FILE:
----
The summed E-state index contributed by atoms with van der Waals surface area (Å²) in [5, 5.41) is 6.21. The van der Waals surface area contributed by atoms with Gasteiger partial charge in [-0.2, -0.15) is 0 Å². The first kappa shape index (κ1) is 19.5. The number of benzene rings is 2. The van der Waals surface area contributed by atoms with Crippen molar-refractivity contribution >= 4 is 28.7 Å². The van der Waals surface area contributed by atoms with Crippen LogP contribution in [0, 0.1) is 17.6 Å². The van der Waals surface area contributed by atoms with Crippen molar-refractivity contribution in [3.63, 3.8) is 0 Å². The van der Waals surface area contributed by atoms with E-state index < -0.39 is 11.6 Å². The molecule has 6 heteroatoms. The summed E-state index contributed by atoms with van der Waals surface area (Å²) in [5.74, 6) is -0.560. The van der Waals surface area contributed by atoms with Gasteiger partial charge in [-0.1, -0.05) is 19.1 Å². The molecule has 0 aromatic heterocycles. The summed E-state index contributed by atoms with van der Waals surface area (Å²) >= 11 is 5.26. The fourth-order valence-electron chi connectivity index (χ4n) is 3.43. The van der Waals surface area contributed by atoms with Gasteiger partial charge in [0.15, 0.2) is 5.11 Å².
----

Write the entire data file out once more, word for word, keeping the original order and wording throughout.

The summed E-state index contributed by atoms with van der Waals surface area (Å²) in [5, 5.41) is 6.21. The van der Waals surface area contributed by atoms with Gasteiger partial charge in [-0.2, -0.15) is 0 Å². The first kappa shape index (κ1) is 19.5. The number of benzene rings is 2. The van der Waals surface area contributed by atoms with Crippen molar-refractivity contribution >= 4 is 28.7 Å². The van der Waals surface area contributed by atoms with Crippen LogP contribution in [0, 0.1) is 17.6 Å². The van der Waals surface area contributed by atoms with Crippen molar-refractivity contribution in [3.63, 3.8) is 0 Å². The van der Waals surface area contributed by atoms with E-state index < -0.39 is 11.6 Å². The molecule has 6 heteroatoms. The summed E-state index contributed by atoms with van der Waals surface area (Å²) in [5.74, 6) is -0.560. The van der Waals surface area contributed by atoms with Gasteiger partial charge in [-0.1, -0.05) is 19.1 Å². The molecule has 0 aromatic heterocycles. The summed E-state index contributed by atoms with van der Waals surface area (Å²) >= 11 is 5.26. The fourth-order valence-electron chi connectivity index (χ4n) is 3.43. The van der Waals surface area contributed by atoms with Gasteiger partial charge in [0.15, 0.2) is 5.11 Å².